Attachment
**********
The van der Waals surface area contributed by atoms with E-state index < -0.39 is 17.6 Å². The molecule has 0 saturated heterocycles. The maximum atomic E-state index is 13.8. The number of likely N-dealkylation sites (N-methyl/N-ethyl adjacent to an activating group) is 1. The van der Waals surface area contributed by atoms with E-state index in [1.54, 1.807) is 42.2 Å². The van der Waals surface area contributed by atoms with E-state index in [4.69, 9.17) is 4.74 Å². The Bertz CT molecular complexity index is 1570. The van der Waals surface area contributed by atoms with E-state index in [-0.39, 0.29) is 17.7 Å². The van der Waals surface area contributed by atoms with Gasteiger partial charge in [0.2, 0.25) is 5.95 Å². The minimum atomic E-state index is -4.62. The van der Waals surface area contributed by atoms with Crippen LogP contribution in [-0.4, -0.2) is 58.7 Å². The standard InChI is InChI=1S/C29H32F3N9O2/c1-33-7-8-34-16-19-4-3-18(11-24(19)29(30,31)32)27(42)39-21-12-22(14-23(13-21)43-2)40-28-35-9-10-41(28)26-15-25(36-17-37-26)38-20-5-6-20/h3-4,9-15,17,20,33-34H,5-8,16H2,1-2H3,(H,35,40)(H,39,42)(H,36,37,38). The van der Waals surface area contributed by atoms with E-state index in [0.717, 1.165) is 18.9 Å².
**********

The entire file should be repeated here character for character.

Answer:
The van der Waals surface area contributed by atoms with E-state index < -0.39 is 17.6 Å². The molecule has 0 saturated heterocycles. The maximum atomic E-state index is 13.8. The number of likely N-dealkylation sites (N-methyl/N-ethyl adjacent to an activating group) is 1. The van der Waals surface area contributed by atoms with E-state index in [1.54, 1.807) is 42.2 Å². The van der Waals surface area contributed by atoms with E-state index in [4.69, 9.17) is 4.74 Å². The Bertz CT molecular complexity index is 1570. The van der Waals surface area contributed by atoms with E-state index in [-0.39, 0.29) is 17.7 Å². The van der Waals surface area contributed by atoms with Gasteiger partial charge in [0.2, 0.25) is 5.95 Å². The minimum atomic E-state index is -4.62. The van der Waals surface area contributed by atoms with Crippen LogP contribution in [-0.4, -0.2) is 58.7 Å². The standard InChI is InChI=1S/C29H32F3N9O2/c1-33-7-8-34-16-19-4-3-18(11-24(19)29(30,31)32)27(42)39-21-12-22(14-23(13-21)43-2)40-28-35-9-10-41(28)26-15-25(36-17-37-26)38-20-5-6-20/h3-4,9-15,17,20,33-34H,5-8,16H2,1-2H3,(H,35,40)(H,39,42)(H,36,37,38). The van der Waals surface area contributed by atoms with E-state index in [0.717, 1.165) is 18.9 Å².